Last month, I took my first cooking class - "Cooking Without Recipes" at the Institute of Culinary Education (ICE, for short.) Since I book this class wayyyy back in January, I could not wait to the day to finally come. I felt like a little kid on the first day of school.
When I arrived to ICE, one of the first things I saw was a classroom with 3 kitchen stations and a chef prepping for class. It seemed so official. What I didn't know, was that was where I was going to be. Since my class was on a Saturday, quite a few people were already waiting for other classes besides mine, and as they called each class, I kept thinking how much fun it would be to take that one as well... Maybe one day.
My teacher for the class was Richard Ruben, founder of United Taste, author of The Farmer's Market Cookbook, graduate of the California Culinary Academy and ICE's chef of the year.
He teaches several classes at ICE, including a Green Market Class, which are chronicled in his cook book. In class, he gave us a little insight as to what he teaches during his Green Market Class and it sounds very cool. He meets his students at the Union Square Farmer's Market to do an in depth tour of the fresh and local produce, then the class heads back to cook. But enough about that...on to my class. (And this photo of his book cover....the tomatoes look delicious!)
For the first hour of my class, we sat in a group discussing must-have staples for your pantry as well and the best ways to store them. I had no idea that it was best to buy fresh spices and store them in the freezer. For my entire life, my mother has bought spices off the rack in grocery stores, so I did the same. And I almost lost it when I found out spices go bad in 9 to 12 months. I've had a few spices for years! oops.
Another great tip I picked up was ways to infuse sugar and oil. You can grind up just about any spice or flower and make it into a flavored sugar. Have you ever had lilac sugar? I haven't, but it sounds pretty good! AND I am dying to make my own pesto out of left over herbs and oil. How thrifty!
Once our discussion period ended, we were presented with our cooking challenge: CHOPPED! Well, sort of... There was a bin full of food near each station, we were told to pair up into groups of four and stand by a station. Ruben then switched all the bins so we had no choice in ingredients... tricky, tricky! The mission was to create at least 3 courses incorporating all of the ingredients in the bins. Each team had different items, but we all had one protein and were able to use a pantry of items extra.
I was interested yet nervous by the items in my teams bin. Here is what we had: unpeeled shrimp, arugula, spaghetti, beets, dried apricots, cannellini beans, red pepper, yellow pepper, cucumber, oranges, yellow plum tomatoes and manchego cheese. That's a lot of stuff!!!
Oddly enough, my team immediately thought up the perfect way to use all the ingredients. We created a white bean bruschetta with roasted red and yellow peppers; an arugula salad topped with yellow plum tomatoes, kalamata olives, roasted pine nuts and thinly sliced manchego and apricot vinaigrette dressing; beet soup; and shrimp scampi. Doesn't it all sound delicious?
I learned a lot through this exercise. First, I learned to take a step back (funny, right? If you know me, you know it wasn't easy.) My group immediately knew what to create out of all these items before I even had a chance to think. Second, I learned how to devein and clean shrimp, which was pretty fun, despite the time it took. Third, I learned what beet soup was and how to prepare it! We even added in some cucumber and orange zest to lighten up the flavor. And lastly, I learned how to cook a few new things!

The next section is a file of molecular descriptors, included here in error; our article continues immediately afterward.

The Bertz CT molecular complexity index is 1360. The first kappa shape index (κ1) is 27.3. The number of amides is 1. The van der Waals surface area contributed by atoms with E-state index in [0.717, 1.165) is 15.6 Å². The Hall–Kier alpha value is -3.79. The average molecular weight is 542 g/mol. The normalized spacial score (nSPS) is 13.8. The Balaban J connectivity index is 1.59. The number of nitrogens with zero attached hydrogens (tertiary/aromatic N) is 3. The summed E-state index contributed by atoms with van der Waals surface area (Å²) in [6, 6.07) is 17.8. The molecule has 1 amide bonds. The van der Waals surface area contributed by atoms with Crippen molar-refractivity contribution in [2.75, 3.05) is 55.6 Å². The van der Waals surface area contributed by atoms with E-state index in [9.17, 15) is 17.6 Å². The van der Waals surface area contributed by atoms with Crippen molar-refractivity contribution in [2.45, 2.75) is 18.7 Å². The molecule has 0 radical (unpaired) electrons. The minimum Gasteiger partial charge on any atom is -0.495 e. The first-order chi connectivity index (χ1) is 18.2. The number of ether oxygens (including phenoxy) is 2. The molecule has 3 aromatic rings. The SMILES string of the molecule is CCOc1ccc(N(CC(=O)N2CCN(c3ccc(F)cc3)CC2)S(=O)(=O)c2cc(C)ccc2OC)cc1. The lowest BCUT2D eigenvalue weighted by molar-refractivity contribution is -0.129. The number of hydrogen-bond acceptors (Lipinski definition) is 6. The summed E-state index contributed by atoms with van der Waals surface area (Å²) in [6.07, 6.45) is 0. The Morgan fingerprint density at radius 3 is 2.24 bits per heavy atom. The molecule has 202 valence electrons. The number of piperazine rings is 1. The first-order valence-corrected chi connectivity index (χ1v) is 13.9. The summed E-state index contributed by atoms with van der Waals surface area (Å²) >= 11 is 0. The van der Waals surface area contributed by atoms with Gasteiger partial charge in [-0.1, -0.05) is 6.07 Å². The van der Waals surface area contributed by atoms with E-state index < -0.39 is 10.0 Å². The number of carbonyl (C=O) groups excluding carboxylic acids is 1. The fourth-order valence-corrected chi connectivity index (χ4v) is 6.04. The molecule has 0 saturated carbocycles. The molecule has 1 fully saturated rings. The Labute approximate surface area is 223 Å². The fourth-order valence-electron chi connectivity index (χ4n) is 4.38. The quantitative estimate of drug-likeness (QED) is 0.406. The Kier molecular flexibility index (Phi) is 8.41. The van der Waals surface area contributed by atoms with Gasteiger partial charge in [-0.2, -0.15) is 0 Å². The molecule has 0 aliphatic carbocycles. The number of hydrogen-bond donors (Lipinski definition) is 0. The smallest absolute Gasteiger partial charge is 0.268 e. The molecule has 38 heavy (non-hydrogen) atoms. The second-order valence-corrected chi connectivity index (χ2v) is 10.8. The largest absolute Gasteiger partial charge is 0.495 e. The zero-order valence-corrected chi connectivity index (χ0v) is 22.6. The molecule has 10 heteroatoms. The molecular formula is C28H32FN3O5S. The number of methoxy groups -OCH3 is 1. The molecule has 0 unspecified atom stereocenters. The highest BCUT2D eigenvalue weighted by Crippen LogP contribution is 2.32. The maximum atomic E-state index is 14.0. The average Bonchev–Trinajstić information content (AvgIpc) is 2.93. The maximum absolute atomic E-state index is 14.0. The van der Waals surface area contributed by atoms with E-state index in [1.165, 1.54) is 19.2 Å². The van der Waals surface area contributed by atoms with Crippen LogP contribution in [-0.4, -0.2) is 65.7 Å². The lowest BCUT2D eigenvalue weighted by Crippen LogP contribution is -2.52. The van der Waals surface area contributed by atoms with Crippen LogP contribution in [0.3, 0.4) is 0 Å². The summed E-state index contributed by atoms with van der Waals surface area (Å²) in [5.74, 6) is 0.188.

I was amazed how we created the apricot dressing (Yes! We made it.) We boiled the dried apricots, drained them, let them cool then put them in a food processor with red wine vinegar and olive oil. We had to estimate everything we did, hence 'cooking without recipes' so of course we made some errors. We used far too many apricots to create the vinaigrette so we ended up pulling 75% of them out of the processor. Once we discovered this mistake and added more olive oil, we had the perfect dressing. I am really looking forward to trying this with other fruit.
As sad as it is, I've never made bruschetta before. This was very simple to make. We roasted the peppers directly on the burner, skinning off the charred pieces when finished. We threw them in a food processor with the cleaned cannellini beans, salt, pepper, garlic and oil until well blended and to the consistency we wanted. It was great!
Once cooking was complete, we gathered everyone's dishes at one station and explained how we created everything to the group. Some of the other dished made included, stuffed eggplant, lamb loin on a bed of pureed artichoke, rice pudding with raisins and edible flowers, banana and walnut baklava (which was AMAZING!), braised chicken, sweet potato and yam potato chips and a few other dishes that I can't seem to remember.
It was very impressing to see what we all came up with and to hear the stories behind the dishes. It seemed like almost everyone went into cooking these meals completely blind, but we turned out some great meals!
I really enjoyed this class and it has definitely opened me up to trying new things together. I went into the class expecting to find out a combination of foods that work well together, and when I did not find this out, I was disappointed at first. As time has passed, I have caught myself thinking back to the class and taking risks on my meals. It's a great feeling.
I can't wait until my next class. I'll be taking a steakhouse course with a co-worker on July 23rd. Can't wait to post about it! (And I'll be sure to bring my camera to class so I can actually post pictures afterward.)
Picture courtesy of iceculinary.com and amazon.com.